Pt100 in 2-, 3- or 4-wire connection?

Pt100, Pt1000 and NTC are the most-used measuring elements in resistance thermometers. I would like to use this blog to consider the question of connection types in greater detail.
Resistance thermometers change their electrical resistance as a function of temperature. This physical effect makes it possible to measure the temperature of a process with a Pt100. The resistance is determined by electronics (e.g. temperature transmitter) by using a constant current and measuring the voltage drop. According to Ohm’s law (R = U/I), the resistance [R] and voltage [U] are proportional to each other at a constant current [I]. There are three possible ways to connect the Pt100 to the transmitter: in a 2-, 3- or 4-wire connection.
Fig.: Pt100 in 2-wire connection
Pt100 in 2-wire connection
With a 2-wire connection, the resistance of the cable is added as an error in the measurement. For a copper cable with a cross-section of 0.22 mm2, the following guide value applies: 0.162 Ω/m → 0.42 °C/m for Pt100. For a version with Pt1000 the influence of the supply line (at 0.04 °C/m) is smaller by a factor of 10 in relation to the basic resistance. The lead resistance becomes still less significant in relation to the basic resistance R25 with an NTC measuring element (e.g. R25 = 10k). Due to the sloping characteristic curve of the NTC, the influence at higher temperatures increases disproportionately.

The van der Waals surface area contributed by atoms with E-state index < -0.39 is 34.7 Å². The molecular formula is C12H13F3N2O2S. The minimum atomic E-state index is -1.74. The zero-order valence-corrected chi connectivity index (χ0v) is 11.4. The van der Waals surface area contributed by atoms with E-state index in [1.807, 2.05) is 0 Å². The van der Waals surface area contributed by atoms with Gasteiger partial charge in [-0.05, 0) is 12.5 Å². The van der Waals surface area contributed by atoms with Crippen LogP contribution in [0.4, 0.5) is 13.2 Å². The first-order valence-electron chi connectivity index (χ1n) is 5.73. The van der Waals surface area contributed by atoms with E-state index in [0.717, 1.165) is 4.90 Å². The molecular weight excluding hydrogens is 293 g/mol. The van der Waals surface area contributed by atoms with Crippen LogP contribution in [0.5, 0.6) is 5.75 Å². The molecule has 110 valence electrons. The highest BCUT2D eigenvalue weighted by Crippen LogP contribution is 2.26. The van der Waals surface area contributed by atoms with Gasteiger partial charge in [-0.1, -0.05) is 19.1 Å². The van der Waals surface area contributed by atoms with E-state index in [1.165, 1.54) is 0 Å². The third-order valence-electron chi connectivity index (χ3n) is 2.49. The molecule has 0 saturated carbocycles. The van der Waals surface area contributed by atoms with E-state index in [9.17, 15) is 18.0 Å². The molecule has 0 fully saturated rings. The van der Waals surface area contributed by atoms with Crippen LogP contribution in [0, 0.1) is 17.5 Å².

Fig.: Pt100 in 3-wire connection
Pt100 in 3-wire connection
The influence of the lead resistance is compensated to the greatest possible extent with a 3-wire connection. The requirement for this is that the lead resistances are the same, as can be assumed with a 3-wire connection. The maximum length of the connection lead depends on the conductor cross-section and the compensation options of the evaluation electronics (transmitter, display, controller or process control system).
Fig.: Pt100 in 4-wire connection
Pt100 in 4-wire connection
The 4-wire connection completely eliminates the influence of the connection lead on the measuring result since any possible asymmetries in the lead resistance of the connection lead are also compensated.
Alternative measures
Example: Measuring error at 150 °C, cable length 10 m, conductor cross-section 0.22 mm2
A further possibility to substantially decrease the influence of the cabling is to increase the conductor cross-section. With a cross-section of 0.5 mm2 the line resistance is only 0.036 Ω/m or 0.1 °C/m. Both options (3/4-wire connection or increasing the cross-section) lead to a higher cost in the cabling, which can be problematic, especially in cost-sensitive markets such as machine building. As a compromise between cost and accuracy, for smaller cable lengths, a class A, 2-wire connection Pt1000 measuring element can be offered.
Crisis are only achievable with a Pt100 in a 4-wire connection.
A Pt1000 measuring element in class A also offers good measurement accuracies in a 2-wire connection and represents an economical alternative to 3- or 4-wire connections for machine building.
Further information on resistance thermometers can be found on our website.
Please also watch the following video to learn more about the differences between a Pt100 and a Pt1000 resistance sensor:

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